On top of all this is a long list of standard safety gear including the usual four-wheel discs with ABS, electronic brake-force distribution, and brake assist, plus Optimized Hydraulic Brakes, Ready Alert Brakes, Fading Brake Support, City Safety autonomous emergency braking, stability control with a sport mode and torque vectoring corner traction control, roll stability control, active front headrests, safe approach and home safe lighting, a security system and immobilizer, plus the usual count of airbags, all of which combine to earn the highest possible IIHS Top Safety Pick Plus rating and five stars from the NHTSA for every XC60 trim.

As far as upgrades go they're wide and varied with five available engines, two transmissions, front or all-wheel drive, numerous trims, plus options aplenty, the $56,450 T5 AWD SE Premier just one nicely packaged example of many possibilities. As you might expect it receives a lot for the $14,450 price increase, the most noticeable change being its direct-injected and turbocharged 2.5-litre inline five-cylinder engine that adds 10 horsepower and 8 lb-ft of torque over the base 2.0-litre Drive-E powerplant for a total of 250 horsepower and 266 lb-ft of torque, but the big difference is the way the engine performs. It provides a more substantive feel, closer to a six, while power delivery is particularly smooth and linear, a nice match for Volvo's six-speed Geartronic automatic with truly Advanced Quick Shift manual mode and upgraded all-wheel drivetrain, not to mention a good choice to take advantage of the XC60's impressively deft handling and particularly compliant ride.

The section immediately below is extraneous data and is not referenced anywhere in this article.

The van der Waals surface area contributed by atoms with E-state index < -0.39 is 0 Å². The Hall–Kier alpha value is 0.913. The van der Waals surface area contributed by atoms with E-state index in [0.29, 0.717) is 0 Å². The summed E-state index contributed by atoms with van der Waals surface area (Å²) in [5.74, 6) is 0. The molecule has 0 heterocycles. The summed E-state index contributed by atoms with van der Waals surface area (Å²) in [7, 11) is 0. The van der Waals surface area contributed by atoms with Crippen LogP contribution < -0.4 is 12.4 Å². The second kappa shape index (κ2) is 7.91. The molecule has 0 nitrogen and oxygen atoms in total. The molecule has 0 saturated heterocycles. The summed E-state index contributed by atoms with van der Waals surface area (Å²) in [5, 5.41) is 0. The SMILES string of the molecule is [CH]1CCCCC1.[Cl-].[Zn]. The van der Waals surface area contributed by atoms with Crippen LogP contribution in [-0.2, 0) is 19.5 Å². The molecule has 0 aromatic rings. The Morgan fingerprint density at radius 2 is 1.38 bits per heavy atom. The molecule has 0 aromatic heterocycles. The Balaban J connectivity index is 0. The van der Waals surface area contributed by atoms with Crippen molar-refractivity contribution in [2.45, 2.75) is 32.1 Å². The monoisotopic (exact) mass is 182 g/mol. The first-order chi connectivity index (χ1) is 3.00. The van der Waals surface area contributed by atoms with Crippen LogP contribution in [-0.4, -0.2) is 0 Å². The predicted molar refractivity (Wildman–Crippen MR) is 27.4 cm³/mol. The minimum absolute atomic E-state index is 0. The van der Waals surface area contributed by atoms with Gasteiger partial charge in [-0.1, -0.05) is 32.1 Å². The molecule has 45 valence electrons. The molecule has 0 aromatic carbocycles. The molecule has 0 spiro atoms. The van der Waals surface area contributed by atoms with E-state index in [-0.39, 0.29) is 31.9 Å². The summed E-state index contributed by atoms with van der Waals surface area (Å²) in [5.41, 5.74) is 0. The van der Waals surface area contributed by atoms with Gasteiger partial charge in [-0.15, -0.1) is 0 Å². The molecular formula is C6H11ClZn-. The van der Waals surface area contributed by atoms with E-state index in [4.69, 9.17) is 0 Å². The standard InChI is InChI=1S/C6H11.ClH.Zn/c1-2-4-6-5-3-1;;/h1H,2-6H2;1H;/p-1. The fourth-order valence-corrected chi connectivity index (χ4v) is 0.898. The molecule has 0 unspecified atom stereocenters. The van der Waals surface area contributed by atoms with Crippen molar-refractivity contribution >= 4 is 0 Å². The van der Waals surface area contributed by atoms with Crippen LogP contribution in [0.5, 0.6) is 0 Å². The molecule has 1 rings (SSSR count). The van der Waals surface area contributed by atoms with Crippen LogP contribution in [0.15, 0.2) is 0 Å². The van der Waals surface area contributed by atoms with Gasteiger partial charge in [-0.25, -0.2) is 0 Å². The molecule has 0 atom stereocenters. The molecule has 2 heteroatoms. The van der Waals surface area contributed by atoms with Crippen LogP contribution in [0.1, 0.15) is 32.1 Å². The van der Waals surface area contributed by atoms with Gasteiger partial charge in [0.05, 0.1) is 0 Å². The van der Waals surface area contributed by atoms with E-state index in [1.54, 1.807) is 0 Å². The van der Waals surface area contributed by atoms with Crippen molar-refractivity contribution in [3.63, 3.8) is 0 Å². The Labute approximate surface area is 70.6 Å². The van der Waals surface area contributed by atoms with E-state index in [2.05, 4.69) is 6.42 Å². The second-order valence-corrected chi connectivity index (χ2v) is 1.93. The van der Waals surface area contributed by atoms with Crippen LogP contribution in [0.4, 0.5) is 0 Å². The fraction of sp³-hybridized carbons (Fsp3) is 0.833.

On top of the drivetrain upgrades the T5 AWD SE Premier receives plenty of other goodies such as HID headlights with adaptive cornering and auto high beams, silver accent side mouldings, silver roof rails, a silver rear diffuser, a rooftop spoiler, 19-inch alloys on 235/55R19s, proximity access with pushbutton ignition, a driver configurable TFT primary instrument cluster, an auto-dimming rearview mirror, a heatable steering wheel, heatable windshield and washer nozzles, adaptive cruise control, a garage door opener, a rearview camera, navigation, satellite and HD radio, front and rear parking sensors, leather upholstery, a panoramic sunroof with a powered sunshade, heatable rear seats, power-folding rear headrests, a programmable powered liftgate, road sign information, blindspot monitoring with rear cross-traffic alert, lane departure warning, lane change merge aid, driver alert control, collision warning with full autonomous braking, pedestrian and cyclist detection with full auto braking, and more.

The stylish configurable TFT gauges just noted incorporate a main dial at centre filled with a speedometer spinning around the perimeter and a crystal clear, highly graphical colour multi-information system in the middle, flanked by two vertically curved ancillary gauges, the left for temperature and the right for the tachometer plus other functions.